You can then go to the setting called Namespaces and enter the names of the ones you have access to:
Going back to the Overview of the cluster, you will now instead see information about it:
Note that, for security reasons, monitoring metrics are not enabled, but you can read about that in the section below.
Pod information and interaction¶
In the Workload pane, you can see the Pods in your chosen Namespace:
If you choose a Pod, you will see detailed information about that Pod, such as its labels, and other metadata. Again, note that for security reasons, the monitoring metrics part is empty.
Among the things one can do with this overview, if the user has access to it, is to both manipulate the Pod as one would be able to do with
kubectl edit, but also start an interactive shell session against it (like
kubectl exec does):
Optional permissions and steps required for Prometheus integration¶
Lens can present monitoring information regarding your Pods if you have the appropriate permissions. To get the monitoring data for the graphs, it needs to query the Prometheus component in Compliant Kubernetes.
However, your cluster administrator may have forbidden this access for security reasons.
Why Prometheus integration can be a security risk
With the Prometheus access Lens requires, one is able to exfiltrate the credentials that Prometheus itself uses for writing to long-term storage of metrics in Compliant Kubernetes. These could be used to send in junk data and possibly also overwrite the metrics that the real Prometheus process has written.
For more information about this issue and how it develops, Compliant Kubernetes is tracking the implications of in this GitHub issue.
That said, if you self-administer your cluster, are aware of the potential risks, and still would like to have Prometheus integration, you can do as follows.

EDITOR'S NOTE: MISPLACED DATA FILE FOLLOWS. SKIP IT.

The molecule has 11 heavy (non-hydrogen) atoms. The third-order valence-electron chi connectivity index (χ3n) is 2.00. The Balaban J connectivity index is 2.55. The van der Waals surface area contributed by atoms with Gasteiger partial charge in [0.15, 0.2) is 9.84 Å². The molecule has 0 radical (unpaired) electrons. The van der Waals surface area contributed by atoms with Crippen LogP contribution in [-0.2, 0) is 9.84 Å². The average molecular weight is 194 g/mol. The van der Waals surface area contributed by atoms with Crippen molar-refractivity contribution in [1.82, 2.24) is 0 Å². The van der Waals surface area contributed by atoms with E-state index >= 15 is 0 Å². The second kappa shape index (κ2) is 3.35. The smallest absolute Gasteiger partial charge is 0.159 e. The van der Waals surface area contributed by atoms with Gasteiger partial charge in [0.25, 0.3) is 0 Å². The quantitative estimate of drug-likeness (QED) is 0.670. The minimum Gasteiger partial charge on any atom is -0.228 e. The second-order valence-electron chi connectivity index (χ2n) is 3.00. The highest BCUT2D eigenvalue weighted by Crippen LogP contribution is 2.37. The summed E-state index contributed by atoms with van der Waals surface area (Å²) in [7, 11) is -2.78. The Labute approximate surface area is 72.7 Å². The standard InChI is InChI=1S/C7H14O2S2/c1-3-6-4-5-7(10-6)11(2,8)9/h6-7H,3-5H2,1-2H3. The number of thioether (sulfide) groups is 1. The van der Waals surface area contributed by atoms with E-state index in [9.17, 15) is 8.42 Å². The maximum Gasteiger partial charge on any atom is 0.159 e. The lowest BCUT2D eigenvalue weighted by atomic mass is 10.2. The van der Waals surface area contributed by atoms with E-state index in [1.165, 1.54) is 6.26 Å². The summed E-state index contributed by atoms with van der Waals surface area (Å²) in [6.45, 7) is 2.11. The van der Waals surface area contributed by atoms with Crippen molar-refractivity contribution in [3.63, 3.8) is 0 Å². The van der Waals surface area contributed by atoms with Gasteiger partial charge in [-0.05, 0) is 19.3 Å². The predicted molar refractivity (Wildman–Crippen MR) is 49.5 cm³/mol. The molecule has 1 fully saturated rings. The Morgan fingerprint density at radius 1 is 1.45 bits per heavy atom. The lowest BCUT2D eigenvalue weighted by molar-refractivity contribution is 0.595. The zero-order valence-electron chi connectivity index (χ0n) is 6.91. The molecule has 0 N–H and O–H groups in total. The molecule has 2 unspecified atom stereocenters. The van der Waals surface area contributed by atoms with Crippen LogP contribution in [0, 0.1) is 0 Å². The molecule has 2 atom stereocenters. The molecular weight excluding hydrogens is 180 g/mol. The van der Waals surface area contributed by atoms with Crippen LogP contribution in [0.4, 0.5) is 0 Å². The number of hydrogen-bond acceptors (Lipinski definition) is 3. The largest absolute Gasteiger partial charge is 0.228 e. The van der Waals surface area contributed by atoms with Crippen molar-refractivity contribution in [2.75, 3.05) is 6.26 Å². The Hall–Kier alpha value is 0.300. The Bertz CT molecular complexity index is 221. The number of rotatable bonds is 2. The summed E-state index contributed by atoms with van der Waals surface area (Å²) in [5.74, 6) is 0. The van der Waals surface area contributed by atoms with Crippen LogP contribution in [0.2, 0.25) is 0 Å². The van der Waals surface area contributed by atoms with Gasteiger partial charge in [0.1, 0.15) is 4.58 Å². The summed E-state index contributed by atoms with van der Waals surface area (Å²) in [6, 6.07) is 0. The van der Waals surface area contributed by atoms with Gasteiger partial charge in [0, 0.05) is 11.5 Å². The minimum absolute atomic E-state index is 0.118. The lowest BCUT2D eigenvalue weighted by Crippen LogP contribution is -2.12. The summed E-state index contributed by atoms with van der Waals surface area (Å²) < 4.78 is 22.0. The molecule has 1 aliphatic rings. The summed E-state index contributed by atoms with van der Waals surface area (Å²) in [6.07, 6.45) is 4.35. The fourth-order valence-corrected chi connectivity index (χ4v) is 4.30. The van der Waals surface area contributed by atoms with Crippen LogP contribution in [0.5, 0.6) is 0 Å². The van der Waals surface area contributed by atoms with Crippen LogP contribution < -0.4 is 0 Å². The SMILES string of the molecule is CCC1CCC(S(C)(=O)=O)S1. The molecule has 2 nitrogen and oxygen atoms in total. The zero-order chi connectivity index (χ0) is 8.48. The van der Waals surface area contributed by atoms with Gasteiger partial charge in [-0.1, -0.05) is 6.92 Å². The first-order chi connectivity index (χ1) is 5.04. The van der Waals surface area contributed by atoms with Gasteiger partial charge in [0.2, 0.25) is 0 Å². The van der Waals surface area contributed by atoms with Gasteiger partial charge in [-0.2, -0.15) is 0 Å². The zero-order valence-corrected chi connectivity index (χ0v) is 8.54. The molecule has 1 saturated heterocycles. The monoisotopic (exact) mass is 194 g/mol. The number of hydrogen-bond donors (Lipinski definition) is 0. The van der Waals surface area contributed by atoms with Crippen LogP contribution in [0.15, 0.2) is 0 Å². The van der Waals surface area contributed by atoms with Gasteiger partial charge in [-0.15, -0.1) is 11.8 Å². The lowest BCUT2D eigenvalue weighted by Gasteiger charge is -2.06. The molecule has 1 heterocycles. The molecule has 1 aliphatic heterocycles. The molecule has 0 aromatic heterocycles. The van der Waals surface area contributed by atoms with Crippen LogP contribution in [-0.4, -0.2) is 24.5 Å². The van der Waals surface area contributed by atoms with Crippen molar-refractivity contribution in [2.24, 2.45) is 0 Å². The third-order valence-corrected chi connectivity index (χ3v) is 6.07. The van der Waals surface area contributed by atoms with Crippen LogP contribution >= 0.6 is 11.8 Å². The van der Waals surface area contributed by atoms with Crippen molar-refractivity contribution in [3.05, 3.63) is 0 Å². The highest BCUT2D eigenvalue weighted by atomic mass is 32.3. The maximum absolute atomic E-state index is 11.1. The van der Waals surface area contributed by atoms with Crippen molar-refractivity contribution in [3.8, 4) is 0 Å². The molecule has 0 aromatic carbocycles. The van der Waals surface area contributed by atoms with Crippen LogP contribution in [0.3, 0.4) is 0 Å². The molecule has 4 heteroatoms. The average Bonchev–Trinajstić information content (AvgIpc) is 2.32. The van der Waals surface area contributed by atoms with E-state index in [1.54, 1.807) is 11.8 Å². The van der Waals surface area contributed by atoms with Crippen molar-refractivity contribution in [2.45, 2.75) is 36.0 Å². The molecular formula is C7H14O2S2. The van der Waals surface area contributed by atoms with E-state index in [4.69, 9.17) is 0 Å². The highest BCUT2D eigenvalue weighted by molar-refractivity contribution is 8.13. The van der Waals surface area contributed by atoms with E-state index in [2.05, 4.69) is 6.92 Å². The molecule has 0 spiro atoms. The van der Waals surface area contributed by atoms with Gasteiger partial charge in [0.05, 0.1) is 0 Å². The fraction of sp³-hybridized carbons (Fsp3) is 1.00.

Download the lens-user-role.yaml file, the contents of which is shown below:
apiVersion: rbac.authorization.k8s.io/v1 kind: Role metadata: namespace: monitoring name: lens-user rules: - apiGroups: - "" resources: - pods/portforward - pods/proxy - services/portforward - services/proxy verbs: - get - list - create - delete
Apply it, as-is, to your cluster by running
kubectl apply -f lens-user-role.yaml.
Assign this role to your user or the group your user belongs to by downloading and modifying it so that it lists your user name (typically that will be your email address) or the group you want to give these permissions to. Do that by downloading the lens-user-rolebinding-example.yaml file and editing it. The file is shown below:
apiVersion: rbac.authorization.k8s.io/v1 kind: RoleBinding metadata: name: lens-user namespace: monitoring roleRef: kind: Role name: lens-user apiGroup: rbac.authorization.k8s.io subjects: # Note that you can specify more than one "subject" - kind: Group name: firstname.lastname@example.org apiGroup: rbac.authorization.k8s.io - kind: User name: email@example.com apiGroup: rbac.authorization.k8s.io
Apply it to your cluster after making your changes to a copy of the template via, for instance,
kubectl apply -f lens-user-rolebinding.yaml.
Next, we must configure Lens to connect to the Prometheus instance correctly:
The address to your Prometheus instance is:
monitoring/kube-prometheus-stack-prometheus:9090 and you should choose the
Prometheus Stack option in the dropdown.
With these settings in place, you will have metrics integration working, showing e.g. output like this for the overview and Pod information: